Mutoh managed to avoid getting caught up in the backbiting among AGR's three other drivers (Tony Kanaan, Marco Andretti and Patrick) in 2008, and team boss Michael Andretti believes that continuity in the driver lineup could be the key for his organization to regain the form that won three IndyCar championships between 2004 and 2007.

"We have a lot of incentives for all four guys to be running up front, and we're going to do everything we can as a team to make it happen," Andretti said. "We want to give Hideki his first win; we feel it would be really huge for our team if we were able to achieve that, be able to get the first Japanese driver to win a major open-wheel race."

Mutoh came away pleased with his preseason test program and believes he has a chance to give his more experienced teammates a run for their money in 2009.

"The Formula Dream team has worked really hard during the offseason, and I feel good about going into the first race of the year," he said. "I think we had an overall good test at Barber, and we will be able to use all the information that we got throughout the season."

E.J. Viso
To say Viso was a polarizing force in his rookie IndyCar season would be an understatement. He thrilled fans with his daring on-track exploits (although he certainly did not often endear himself to his fellow drivers), and he entertained the media with his colorful quotes. One thing is certain: With a year of oval experience under his belt, the 24-year-old Venezuelan ended the season a more polished and less erratic driver. But no less confident or outspoken …

"That's the way I've raced all my life," Viso said. "Racing is a risky sport. I didn't mean to piss anybody off, but I feel I don't need to give up anything to anybody here. You need to get that respect. Yes, in some cases, on the ovals, I was still learning and they made some comments. But, for sure, I was not trying to make anybody angry, and I think sometimes the drivers here complain too much."

Viso finished 18th in the IndyCar standings in 2008, earning top-6 finishes at St. Petersburg and Infinieon Raceway. He is certain his results will be better in 2009, especially if HVM Racing is able to field a second car for an experienced driver like Ryan Hunter-Reay.

"I'm starting this year in a much better position," Viso said. "Finishing in the top eight of the championship is realistic and would be a good achievement for us. Obviously some podiums are possible. A teammate would be beneficial for everyone; last year, I had nobody to compare data with, and it was hard to progress."

Justin Wilson
Few drivers have endured more difficult times than Wilson. With the help of a group of investors, he clawed his way into Formula One, only to see his Jaguar team fold. He switched to the Champ Car World Series and developed into a race winner, only to see RuSport Racing cease operation.

Wilson finally got what seemed to be his big break by signing with Newman/Haas/Lanigan Racing, and he entered 2008 as the firm favorite to win the Champ Car World Series title. Then the series shut down, and Wilson and NHLR pretty much started from scratch in the IndyCar Series. By the end of the year, though, he was a winner again, after an outstanding drive to victory in the Detroit Belle Isle Grand Prix. His reward was a pink slip, as Newman/Haas/Lanigan was forced to look to drivers who brought sponsorship.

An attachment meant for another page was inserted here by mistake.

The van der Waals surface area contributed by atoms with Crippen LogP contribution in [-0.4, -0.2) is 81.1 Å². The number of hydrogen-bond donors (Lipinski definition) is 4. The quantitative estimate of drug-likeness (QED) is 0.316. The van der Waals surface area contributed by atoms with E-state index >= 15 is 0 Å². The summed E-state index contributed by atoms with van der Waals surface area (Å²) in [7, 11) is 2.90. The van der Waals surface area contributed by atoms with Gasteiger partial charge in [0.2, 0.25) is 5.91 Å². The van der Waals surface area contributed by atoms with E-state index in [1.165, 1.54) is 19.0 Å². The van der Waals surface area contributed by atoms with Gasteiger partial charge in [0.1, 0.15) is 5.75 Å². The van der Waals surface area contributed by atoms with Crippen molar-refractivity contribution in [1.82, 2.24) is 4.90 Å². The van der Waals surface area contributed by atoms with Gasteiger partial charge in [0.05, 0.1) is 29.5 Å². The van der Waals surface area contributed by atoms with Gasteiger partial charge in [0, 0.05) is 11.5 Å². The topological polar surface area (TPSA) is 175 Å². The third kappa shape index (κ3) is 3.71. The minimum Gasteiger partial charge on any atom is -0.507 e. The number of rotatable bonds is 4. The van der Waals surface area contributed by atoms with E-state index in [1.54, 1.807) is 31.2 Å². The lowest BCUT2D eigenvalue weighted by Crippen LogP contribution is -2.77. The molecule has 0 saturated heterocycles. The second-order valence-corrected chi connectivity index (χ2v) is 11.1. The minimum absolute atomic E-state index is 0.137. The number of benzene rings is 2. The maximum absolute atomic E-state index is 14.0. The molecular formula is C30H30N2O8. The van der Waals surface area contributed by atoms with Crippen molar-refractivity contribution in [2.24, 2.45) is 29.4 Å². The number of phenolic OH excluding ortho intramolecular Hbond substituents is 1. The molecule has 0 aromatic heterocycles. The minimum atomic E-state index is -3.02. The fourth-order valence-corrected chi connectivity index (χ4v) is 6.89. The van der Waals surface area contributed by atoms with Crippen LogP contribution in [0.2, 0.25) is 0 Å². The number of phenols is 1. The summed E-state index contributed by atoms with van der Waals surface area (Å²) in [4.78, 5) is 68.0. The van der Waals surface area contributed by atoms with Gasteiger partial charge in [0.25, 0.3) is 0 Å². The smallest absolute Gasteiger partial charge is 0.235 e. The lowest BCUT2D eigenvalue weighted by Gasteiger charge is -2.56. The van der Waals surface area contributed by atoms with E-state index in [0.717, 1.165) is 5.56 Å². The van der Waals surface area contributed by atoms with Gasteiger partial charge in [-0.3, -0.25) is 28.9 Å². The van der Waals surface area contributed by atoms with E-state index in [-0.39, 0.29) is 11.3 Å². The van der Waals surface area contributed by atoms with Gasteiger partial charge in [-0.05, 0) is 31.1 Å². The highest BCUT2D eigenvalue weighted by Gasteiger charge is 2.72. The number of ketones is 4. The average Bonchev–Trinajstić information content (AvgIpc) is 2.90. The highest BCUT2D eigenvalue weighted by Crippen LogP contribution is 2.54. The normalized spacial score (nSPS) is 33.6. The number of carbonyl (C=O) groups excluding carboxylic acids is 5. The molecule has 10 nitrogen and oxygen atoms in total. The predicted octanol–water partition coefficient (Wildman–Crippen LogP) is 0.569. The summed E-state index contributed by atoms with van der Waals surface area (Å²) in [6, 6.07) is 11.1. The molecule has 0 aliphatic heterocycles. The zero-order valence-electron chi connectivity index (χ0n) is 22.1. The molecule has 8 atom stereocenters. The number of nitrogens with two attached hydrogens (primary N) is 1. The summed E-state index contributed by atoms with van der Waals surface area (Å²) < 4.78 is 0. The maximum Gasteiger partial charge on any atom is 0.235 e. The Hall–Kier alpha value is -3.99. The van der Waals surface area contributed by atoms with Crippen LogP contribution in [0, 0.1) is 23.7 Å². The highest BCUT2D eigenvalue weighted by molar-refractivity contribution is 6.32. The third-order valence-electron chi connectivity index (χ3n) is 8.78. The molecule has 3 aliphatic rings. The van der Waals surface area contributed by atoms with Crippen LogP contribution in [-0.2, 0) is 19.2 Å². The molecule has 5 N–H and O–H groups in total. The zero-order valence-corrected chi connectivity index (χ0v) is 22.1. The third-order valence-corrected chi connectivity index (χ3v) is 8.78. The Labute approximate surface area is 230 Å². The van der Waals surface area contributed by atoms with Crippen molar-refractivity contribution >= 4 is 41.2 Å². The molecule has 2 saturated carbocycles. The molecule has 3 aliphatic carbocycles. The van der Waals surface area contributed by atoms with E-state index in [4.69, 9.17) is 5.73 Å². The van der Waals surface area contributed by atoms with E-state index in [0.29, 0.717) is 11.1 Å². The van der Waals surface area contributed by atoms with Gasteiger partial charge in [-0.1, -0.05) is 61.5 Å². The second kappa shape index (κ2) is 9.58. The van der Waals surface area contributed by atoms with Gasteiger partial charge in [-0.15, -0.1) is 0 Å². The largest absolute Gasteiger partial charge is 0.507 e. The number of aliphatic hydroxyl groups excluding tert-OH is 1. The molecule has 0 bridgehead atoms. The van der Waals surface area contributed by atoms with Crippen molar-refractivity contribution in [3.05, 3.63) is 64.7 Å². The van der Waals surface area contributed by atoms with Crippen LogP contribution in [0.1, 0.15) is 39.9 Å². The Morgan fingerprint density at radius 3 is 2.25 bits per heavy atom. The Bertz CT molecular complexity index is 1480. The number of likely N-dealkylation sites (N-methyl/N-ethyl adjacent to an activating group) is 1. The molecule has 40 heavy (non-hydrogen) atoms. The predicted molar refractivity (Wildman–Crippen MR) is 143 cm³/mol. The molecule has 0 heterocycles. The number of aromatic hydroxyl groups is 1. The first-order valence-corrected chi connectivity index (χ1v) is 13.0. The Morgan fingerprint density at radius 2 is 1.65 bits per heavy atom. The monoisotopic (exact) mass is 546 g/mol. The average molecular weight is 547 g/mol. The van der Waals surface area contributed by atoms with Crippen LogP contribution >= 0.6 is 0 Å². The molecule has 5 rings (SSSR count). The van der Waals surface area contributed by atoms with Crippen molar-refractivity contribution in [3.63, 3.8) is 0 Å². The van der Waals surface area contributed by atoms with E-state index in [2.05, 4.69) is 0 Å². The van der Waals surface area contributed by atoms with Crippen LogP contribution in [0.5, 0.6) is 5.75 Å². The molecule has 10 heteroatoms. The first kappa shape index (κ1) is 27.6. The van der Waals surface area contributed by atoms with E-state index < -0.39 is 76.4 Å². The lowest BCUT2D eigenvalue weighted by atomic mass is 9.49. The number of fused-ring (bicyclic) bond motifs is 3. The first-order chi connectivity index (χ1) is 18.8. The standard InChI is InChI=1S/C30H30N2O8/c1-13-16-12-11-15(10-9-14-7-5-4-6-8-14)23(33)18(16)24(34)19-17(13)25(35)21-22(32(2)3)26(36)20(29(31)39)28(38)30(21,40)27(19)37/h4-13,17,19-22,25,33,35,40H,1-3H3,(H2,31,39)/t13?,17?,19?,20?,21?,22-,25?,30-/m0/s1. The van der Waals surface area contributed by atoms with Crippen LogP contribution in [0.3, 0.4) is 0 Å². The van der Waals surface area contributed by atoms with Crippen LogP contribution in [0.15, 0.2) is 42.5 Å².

Now Wilson is pretty much starting over again. He's set to race for Dale Coyne Racing this season. That might seem like a big step back, but if anyone is capable of delivering Coyne his long-sought first win, it's the lanky, soft-spoken Englishman.

"I thought we made progress last year," Wilson said. "We got a win at Detroit and we were getting stronger at all of the other tracks. It was such a learning year, and I thought with the stuff we would be doing in the offseason, we should be right at the front and challenging for wins every weekend come this season. Obviously, we don't have that opportunity now.

"If you look back on it, you think we've been hard done to, but it's just how it is. If you live in the past, you won't go forward. So, we've got to start with a fresh sheet of paper. We're starting completely fresh and just working it out for ourselves and moving forward."

Wilson's chances of achieving a victory for Coyne were enhanced when the team signed experienced race engineer Bill Pappas. If he does manage to win for DCR, the result will be popular vindication for one of American open-wheel racing's classic underdogs.

"It's going to be a tough year, but hopefully we can get stronger and be competitive on the road circuits," Wilson said. "On the ovals, it will be just like last year, where we slowly got better and better. I'd like to get a couple more top-5 finishes. You just never know. If we can take another victory, that would be a fantastic result for us. Right now, it's just keep our heads down, keep progressing, and if we do that, we'll be happy."

Tuesday, March 24, 2009

One turbulent ride for Castroneves

(by Ryan McGee 3-24-09)

MIAMI -- At 7:40 a.m. on a damp weekday morning, Helio Castroneves and his sister Katiucia sat together on a bench outside the U.S. Federal Courthouse downtown, just the two of them. Kati quietly checked her phone for e-mails while Helio, never one to sit still, jumped to his feet and launched into stretching exercises to try to burn off some nervous energy.

Three weeks earlier this same municipal courtyard was the sight of a small media circus, a waiting mob that included television stations from Miami, Indianapolis and South America, newspaper reporters, sports writers, even "Entertainment Tonight" and TMZ. They came to watch the two-time Indy 500 winner and "Dancing with the Stars" champion make the walk of shame up the sidewalk to face charges by the IRS that he had failed to report and pay taxes on more than $5 million.